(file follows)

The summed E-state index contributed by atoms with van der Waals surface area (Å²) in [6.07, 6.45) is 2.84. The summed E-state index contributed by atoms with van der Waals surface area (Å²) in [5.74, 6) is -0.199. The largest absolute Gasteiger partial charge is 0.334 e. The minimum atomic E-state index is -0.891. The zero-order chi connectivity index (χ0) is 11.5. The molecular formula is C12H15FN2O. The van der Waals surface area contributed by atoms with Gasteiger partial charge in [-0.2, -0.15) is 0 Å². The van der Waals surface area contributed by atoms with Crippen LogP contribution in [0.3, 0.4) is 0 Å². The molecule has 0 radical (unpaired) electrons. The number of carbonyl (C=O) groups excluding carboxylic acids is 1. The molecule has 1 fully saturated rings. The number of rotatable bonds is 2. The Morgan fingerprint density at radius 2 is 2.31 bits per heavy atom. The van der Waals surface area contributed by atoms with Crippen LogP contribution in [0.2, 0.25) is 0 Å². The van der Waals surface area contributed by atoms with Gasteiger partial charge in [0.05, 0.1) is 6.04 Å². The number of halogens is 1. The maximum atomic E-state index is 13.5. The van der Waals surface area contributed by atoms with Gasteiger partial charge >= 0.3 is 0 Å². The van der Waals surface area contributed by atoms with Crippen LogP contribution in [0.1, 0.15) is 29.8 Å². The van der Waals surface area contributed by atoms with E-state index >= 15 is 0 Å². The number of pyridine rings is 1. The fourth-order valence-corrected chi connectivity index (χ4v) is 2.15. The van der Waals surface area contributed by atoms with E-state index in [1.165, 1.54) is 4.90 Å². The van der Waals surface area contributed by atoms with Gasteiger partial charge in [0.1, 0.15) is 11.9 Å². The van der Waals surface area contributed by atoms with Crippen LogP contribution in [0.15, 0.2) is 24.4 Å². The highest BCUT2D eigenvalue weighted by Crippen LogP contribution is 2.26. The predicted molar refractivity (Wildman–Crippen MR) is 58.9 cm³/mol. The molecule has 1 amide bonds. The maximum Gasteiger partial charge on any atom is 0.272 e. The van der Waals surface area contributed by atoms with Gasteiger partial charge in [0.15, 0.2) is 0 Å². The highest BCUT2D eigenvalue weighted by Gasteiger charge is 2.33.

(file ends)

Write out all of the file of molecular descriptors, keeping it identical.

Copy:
The summed E-state index contributed by atoms with van der Waals surface area (Å²) in [6.07, 6.45) is 2.84. The summed E-state index contributed by atoms with van der Waals surface area (Å²) in [5.74, 6) is -0.199. The largest absolute Gasteiger partial charge is 0.334 e. The minimum atomic E-state index is -0.891. The zero-order chi connectivity index (χ0) is 11.5. The molecular formula is C12H15FN2O. The van der Waals surface area contributed by atoms with Gasteiger partial charge in [-0.2, -0.15) is 0 Å². The van der Waals surface area contributed by atoms with Crippen LogP contribution in [0.3, 0.4) is 0 Å². The molecule has 0 radical (unpaired) electrons. The number of carbonyl (C=O) groups excluding carboxylic acids is 1. The molecule has 1 fully saturated rings. The number of rotatable bonds is 2. The Morgan fingerprint density at radius 2 is 2.31 bits per heavy atom. The van der Waals surface area contributed by atoms with Crippen LogP contribution in [0.2, 0.25) is 0 Å². The van der Waals surface area contributed by atoms with Gasteiger partial charge in [0.05, 0.1) is 6.04 Å². The number of halogens is 1. The maximum atomic E-state index is 13.5. The van der Waals surface area contributed by atoms with Gasteiger partial charge >= 0.3 is 0 Å². The van der Waals surface area contributed by atoms with Crippen LogP contribution in [0.1, 0.15) is 29.8 Å². The van der Waals surface area contributed by atoms with E-state index >= 15 is 0 Å². The number of pyridine rings is 1. The fourth-order valence-corrected chi connectivity index (χ4v) is 2.15. The van der Waals surface area contributed by atoms with E-state index in [1.165, 1.54) is 4.90 Å². The van der Waals surface area contributed by atoms with Gasteiger partial charge in [0.1, 0.15) is 11.9 Å². The van der Waals surface area contributed by atoms with Crippen LogP contribution in [0.15, 0.2) is 24.4 Å². The highest BCUT2D eigenvalue weighted by Crippen LogP contribution is 2.26. The predicted molar refractivity (Wildman–Crippen MR) is 58.9 cm³/mol. The molecule has 1 amide bonds. The maximum Gasteiger partial charge on any atom is 0.272 e. The van der Waals surface area contributed by atoms with Gasteiger partial charge in [0.15, 0.2) is 0 Å². The highest BCUT2D eigenvalue weighted by Gasteiger charge is 2.33.